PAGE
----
5. I keep hard copy notes of ideas and drafts. I regularly go through them and throw out anything that makes me say,"What the heck were you thinking?" Keep in mind I can be a little anal about keeping piles of things so I've probably shredded good stuff over the years.

  6. Anonymous9:19 AM

    I save everything on disk. I frequently realize I should print more often though. I believe it gives the drafts more solidity in my mind. I don't have a list, but I do have files of images I like, files of interesting articles, and files for story ideas, both virtual and physical.
    verification: "ethrium" Sounds like a precious gas.

  7. Keita Haruka11:13 AM

    Well, having a full-time job now sort of ate into my blogging. I just don't get to it at all anymore. but then...I've always sort of used it more as a "get stuff off my chest" thing than anything else. So I have no draft posts. But I do save every single story idea I get. Some of them have been gathering dust for more than 10 years. Multiple computer glitches have thinned them out somewhat, but I still have enough to keep me writing for a LONG time should I ever decide to devote myself entirely to writing. I dislike printing them out because my family has no notion of what the word "privacy" means. Hell, they don't even respect closed doors with a "do not disturb" sign, so you can imagine how much respect they'd have for a hardcopy file. Same objection to saving on disk...which is ultimately why I lose so much when the computer fails. :P I save everythiong in semi-organised way on my computer.

  8. Draft stories get saved. Hopefully with notes, though not very often.

    Draft blogs usually sit around about a week and then are either finished or deleted. WordPress has a box on the dashboard that shows your current drafts, so I can't just forget about them...

  9. Anonymous4:57 PM

    My draft stories and non-fiction articles just sit around for *ever*. They usually have different filenames to the final versions, too, so I altogether forget that they're there...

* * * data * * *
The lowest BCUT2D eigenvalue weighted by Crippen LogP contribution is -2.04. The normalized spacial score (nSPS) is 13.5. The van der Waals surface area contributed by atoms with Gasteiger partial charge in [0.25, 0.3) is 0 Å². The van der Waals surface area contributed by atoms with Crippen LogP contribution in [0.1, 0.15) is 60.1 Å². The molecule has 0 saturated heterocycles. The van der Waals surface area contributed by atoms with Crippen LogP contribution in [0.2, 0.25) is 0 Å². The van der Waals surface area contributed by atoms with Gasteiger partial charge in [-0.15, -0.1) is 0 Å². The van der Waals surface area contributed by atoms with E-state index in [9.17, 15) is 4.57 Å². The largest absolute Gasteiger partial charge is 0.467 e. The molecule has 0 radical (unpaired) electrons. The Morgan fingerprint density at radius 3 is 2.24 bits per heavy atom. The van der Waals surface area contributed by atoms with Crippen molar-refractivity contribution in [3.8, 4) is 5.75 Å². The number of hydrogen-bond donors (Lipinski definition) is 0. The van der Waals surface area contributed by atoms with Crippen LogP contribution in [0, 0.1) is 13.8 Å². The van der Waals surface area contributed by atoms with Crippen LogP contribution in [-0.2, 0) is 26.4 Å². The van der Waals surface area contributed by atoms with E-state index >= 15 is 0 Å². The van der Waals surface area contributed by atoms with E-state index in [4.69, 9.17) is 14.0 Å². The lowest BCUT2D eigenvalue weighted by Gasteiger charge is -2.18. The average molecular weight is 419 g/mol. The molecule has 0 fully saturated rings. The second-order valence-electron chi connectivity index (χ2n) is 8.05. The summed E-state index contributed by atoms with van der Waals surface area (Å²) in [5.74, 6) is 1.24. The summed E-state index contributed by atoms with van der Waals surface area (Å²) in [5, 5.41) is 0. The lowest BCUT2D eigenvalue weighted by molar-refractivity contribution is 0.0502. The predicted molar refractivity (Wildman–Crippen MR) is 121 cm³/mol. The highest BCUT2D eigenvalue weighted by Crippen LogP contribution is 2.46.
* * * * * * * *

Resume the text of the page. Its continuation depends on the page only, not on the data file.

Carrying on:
10. I have loads of drafts on my laptop and also copied onto disc. The ones on the laptop make for some interesting things because I might have three of the same basic chapter and if I don't catch the date, I end up working on something I did months before.

    And I finally got smart and use Carbonite so if I have a crash anymore, I have my stuff.

    And I email them all to myself...

    Good grief! I'm a draft hoarder!


  11. Wow, I thought it was just me...but I'm not anywhere close to 156. I write my blog posts in a text file and save them for editing that often never happens. Sometimes the moment has passed, sometimes it's too controversial, but often it just gets lost in the shuffle. I'm trying to save them in WordPress now so that they sit up and beg for attention. I have 3 pending, so maybe it's not as helpful as I'd hoped :).

    Oh, and yeah, I have a ton of stories too, but that's normal.

  12. Like Margaret, I write my blog posts in a text file. It's one file with all the blog posts I am working on at any given time, but every now and then, when I have accumulated too many partially written posts I haven't touched for months, I make a new edition. Every now and then I look at the old files, and decide what needs to be finished and what needs to go.

    I am one of hose people who occasionally get the urge to write fiction, but have no particular desire to be published, because 95% of what I write is dire and there isn't a market for the rest in my small country (I write in my native language, which isn't English). I don't publish my fiction on the web, so those drafts are kept separately, and I never throw anything away.

  13. I save most of my old stuff that needs work or I don't plan on doing anything with. I still have a copy of my original story/video-game script, a gosh-awful story that had a good opening scene and then went absolutely nowhere. I think it's good to hang onto the old stuff so that you can backtrack in your mind and rememeber where you once were. Hindset is 20/20 after all.